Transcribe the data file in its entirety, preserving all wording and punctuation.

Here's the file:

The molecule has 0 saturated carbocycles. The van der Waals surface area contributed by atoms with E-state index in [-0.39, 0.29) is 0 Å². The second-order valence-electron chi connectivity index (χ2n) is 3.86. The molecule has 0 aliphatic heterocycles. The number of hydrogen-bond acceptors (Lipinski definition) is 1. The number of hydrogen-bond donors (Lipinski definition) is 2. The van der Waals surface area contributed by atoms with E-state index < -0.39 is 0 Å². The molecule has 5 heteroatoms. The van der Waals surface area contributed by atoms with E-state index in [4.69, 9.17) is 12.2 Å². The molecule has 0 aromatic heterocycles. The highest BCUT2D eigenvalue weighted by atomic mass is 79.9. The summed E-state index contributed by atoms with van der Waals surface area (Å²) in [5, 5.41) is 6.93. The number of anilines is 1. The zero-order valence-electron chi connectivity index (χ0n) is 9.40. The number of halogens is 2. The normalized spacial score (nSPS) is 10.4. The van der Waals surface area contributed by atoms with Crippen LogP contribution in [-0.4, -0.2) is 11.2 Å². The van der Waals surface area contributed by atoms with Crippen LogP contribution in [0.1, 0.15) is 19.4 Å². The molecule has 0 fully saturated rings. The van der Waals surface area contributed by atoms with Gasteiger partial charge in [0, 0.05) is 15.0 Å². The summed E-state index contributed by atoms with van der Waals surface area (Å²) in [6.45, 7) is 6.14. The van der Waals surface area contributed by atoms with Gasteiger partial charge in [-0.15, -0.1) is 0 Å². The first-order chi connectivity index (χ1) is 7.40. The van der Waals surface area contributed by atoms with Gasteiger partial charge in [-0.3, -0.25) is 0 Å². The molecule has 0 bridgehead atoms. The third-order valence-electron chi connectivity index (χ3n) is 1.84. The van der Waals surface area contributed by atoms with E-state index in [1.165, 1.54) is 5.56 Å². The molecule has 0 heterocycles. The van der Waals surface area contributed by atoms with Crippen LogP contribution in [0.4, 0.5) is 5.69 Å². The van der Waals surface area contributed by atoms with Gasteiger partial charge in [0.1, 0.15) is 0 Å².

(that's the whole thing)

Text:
The molecule has 0 saturated carbocycles. The van der Waals surface area contributed by atoms with E-state index in [-0.39, 0.29) is 0 Å². The second-order valence-electron chi connectivity index (χ2n) is 3.86. The molecule has 0 aliphatic heterocycles. The number of hydrogen-bond acceptors (Lipinski definition) is 1. The number of hydrogen-bond donors (Lipinski definition) is 2. The van der Waals surface area contributed by atoms with E-state index < -0.39 is 0 Å². The molecule has 5 heteroatoms. The van der Waals surface area contributed by atoms with E-state index in [4.69, 9.17) is 12.2 Å². The molecule has 0 aromatic heterocycles. The highest BCUT2D eigenvalue weighted by atomic mass is 79.9. The summed E-state index contributed by atoms with van der Waals surface area (Å²) in [5, 5.41) is 6.93. The number of anilines is 1. The zero-order valence-electron chi connectivity index (χ0n) is 9.40. The number of halogens is 2. The normalized spacial score (nSPS) is 10.4. The van der Waals surface area contributed by atoms with Crippen LogP contribution in [-0.4, -0.2) is 11.2 Å². The van der Waals surface area contributed by atoms with Crippen LogP contribution in [0.1, 0.15) is 19.4 Å². The molecule has 0 fully saturated rings. The van der Waals surface area contributed by atoms with Gasteiger partial charge in [0, 0.05) is 15.0 Å². The summed E-state index contributed by atoms with van der Waals surface area (Å²) in [6.45, 7) is 6.14. The van der Waals surface area contributed by atoms with Gasteiger partial charge in [-0.15, -0.1) is 0 Å². The first-order chi connectivity index (χ1) is 7.40. The van der Waals surface area contributed by atoms with Gasteiger partial charge in [-0.3, -0.25) is 0 Å². The molecule has 0 bridgehead atoms. The third-order valence-electron chi connectivity index (χ3n) is 1.84. The van der Waals surface area contributed by atoms with E-state index in [1.165, 1.54) is 5.56 Å². The molecule has 0 heterocycles. The van der Waals surface area contributed by atoms with Crippen LogP contribution in [0.4, 0.5) is 5.69 Å². The van der Waals surface area contributed by atoms with Gasteiger partial charge in [0.1, 0.15) is 0 Å².